Two significant changes are taking place the advent of Intelligent Malware would be bad enough, but in combination with the Virtualization of Democracy it spells Doom.

The Church-Turing Thesis solves the threats of Artificially Intelligent Malware and errors by privileged users as a future-safe Trusted Commercial Computer, fit for the 21st Century.

A new book by Kenneth J. Hamer-Hodges explores this hiatus in the development of cyber society in the 21st Century by reviewing the engineering of secure systems that pass the test of time.

 

 

The Chapters

Some Items Coverted

2 Comments

  • Capers Jones III

    ‘This book is a must-read for anyone concerned with software quality, hacking, malware and cybercrime. It covers the waterfront on Industrial Strength Computers and trusted software.’ Mr. Capers Jones III, author of many books on software engineering, software quality, methodologies, the function point model, software cost estimation and a distinguished Advisor to the Consortium for IT Software Quality.

  • Peter Venton OBE, BSc, CEng, MIET - former Major Programme Review Chairman for HMG UK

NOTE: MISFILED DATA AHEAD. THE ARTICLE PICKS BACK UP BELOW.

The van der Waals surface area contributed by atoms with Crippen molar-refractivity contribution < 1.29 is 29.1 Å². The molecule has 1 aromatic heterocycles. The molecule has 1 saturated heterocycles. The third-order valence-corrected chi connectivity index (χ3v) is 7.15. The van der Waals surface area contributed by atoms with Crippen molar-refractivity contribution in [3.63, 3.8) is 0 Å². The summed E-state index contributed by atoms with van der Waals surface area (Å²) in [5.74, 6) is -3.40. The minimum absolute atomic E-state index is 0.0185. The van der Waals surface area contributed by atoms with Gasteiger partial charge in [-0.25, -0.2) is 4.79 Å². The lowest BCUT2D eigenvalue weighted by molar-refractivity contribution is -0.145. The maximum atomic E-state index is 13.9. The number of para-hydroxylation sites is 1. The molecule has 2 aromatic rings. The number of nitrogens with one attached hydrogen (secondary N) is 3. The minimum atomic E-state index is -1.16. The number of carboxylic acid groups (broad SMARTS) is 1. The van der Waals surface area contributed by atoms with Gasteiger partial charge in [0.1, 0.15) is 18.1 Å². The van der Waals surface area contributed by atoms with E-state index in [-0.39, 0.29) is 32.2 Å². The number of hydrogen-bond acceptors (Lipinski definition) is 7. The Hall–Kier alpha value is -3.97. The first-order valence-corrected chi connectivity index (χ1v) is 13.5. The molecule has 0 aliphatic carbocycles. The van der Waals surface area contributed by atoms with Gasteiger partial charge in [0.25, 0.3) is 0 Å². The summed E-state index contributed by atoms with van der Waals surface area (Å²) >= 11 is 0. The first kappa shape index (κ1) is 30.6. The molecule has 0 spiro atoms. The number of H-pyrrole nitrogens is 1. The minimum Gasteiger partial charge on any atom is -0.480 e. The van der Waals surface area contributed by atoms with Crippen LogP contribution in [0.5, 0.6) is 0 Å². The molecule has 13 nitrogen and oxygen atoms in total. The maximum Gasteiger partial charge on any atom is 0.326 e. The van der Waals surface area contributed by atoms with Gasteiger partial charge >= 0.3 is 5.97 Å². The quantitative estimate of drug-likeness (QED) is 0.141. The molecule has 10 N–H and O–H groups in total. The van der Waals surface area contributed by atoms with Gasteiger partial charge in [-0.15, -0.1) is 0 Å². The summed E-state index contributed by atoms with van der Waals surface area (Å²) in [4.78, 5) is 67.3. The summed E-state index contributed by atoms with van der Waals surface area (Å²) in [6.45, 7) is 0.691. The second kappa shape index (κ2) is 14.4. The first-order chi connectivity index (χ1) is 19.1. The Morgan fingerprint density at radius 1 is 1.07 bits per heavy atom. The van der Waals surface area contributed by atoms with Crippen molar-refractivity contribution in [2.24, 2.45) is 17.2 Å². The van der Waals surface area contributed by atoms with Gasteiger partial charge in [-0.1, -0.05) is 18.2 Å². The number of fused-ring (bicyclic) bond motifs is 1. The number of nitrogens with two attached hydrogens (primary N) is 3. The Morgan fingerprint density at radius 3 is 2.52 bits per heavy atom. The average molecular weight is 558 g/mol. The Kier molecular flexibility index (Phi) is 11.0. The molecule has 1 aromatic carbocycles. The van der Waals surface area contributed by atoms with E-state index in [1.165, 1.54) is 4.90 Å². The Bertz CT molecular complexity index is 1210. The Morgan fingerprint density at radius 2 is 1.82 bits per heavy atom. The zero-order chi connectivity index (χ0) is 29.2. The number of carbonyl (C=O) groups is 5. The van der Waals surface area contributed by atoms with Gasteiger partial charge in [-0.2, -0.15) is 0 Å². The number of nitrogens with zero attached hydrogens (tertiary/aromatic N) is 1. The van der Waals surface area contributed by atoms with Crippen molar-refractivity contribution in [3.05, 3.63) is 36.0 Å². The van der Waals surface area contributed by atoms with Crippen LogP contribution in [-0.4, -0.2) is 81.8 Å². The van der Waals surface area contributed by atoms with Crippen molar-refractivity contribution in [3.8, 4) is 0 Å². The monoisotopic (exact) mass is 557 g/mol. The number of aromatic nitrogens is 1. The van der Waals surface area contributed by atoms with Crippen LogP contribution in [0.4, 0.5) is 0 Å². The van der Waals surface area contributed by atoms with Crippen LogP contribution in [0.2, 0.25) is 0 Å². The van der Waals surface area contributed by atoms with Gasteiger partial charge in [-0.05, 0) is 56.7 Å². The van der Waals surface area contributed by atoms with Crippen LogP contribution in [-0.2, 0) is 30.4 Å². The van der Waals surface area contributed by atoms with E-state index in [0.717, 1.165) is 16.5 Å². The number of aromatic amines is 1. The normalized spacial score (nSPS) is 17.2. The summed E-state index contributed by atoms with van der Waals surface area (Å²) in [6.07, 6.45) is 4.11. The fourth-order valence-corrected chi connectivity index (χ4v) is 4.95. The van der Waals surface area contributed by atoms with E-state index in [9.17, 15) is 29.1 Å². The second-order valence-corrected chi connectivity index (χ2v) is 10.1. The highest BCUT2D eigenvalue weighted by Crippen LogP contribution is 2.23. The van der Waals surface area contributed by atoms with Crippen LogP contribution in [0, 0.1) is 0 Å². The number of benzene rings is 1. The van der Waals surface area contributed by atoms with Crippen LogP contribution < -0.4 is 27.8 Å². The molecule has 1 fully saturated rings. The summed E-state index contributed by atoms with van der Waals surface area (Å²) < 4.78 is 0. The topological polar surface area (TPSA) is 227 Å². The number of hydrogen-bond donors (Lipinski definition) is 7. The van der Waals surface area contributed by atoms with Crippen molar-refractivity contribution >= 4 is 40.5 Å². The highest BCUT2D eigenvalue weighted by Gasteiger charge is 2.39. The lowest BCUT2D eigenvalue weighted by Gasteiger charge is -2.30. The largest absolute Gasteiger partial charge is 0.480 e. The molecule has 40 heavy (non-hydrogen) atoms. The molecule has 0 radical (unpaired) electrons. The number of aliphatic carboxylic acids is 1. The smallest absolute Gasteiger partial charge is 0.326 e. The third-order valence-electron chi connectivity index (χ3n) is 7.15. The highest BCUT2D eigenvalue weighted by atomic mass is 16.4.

In this exciting and provocative book, Ken argues that the general-purpose computer and the software built around it hasn’t changed, architecturally, since its introduction in the late 1940s. Then, computers were batch processing machines in locked, secure, computer rooms. Today, with the tremendous advances in technology miniaturization, computers are in every facet of society and are networked together in complex interactions. However, the fundamental architecture has not changed since von Neumann and WWII. Consequently, Ken argues that today’s systems are vulnerable to cyber attacks by bad actors using intelligent malware. He makes a plea for much better, reliable, and faultless software and system design to avoid complete chaos and collapse of our vital systems due to a cyber attack. Ken advocates that these designs should make use of mathematically pure, Church-Turing type hardware which would reduce errors, detect attacks, and ensure the safety of society. To bring about this revolution, he argues that a vertically integrated, monopolistic, self-serving computer industry, must introduce competition. An architectural alternative at the chip level to allow built-in cybersecurity. The existential threat to democratic society through rising cybercrime must be taken much more seriously by computer scientists, legislators, industry, and Government. This book is a fascinating insight into the enormous cybersecurity problems of the 21st century.

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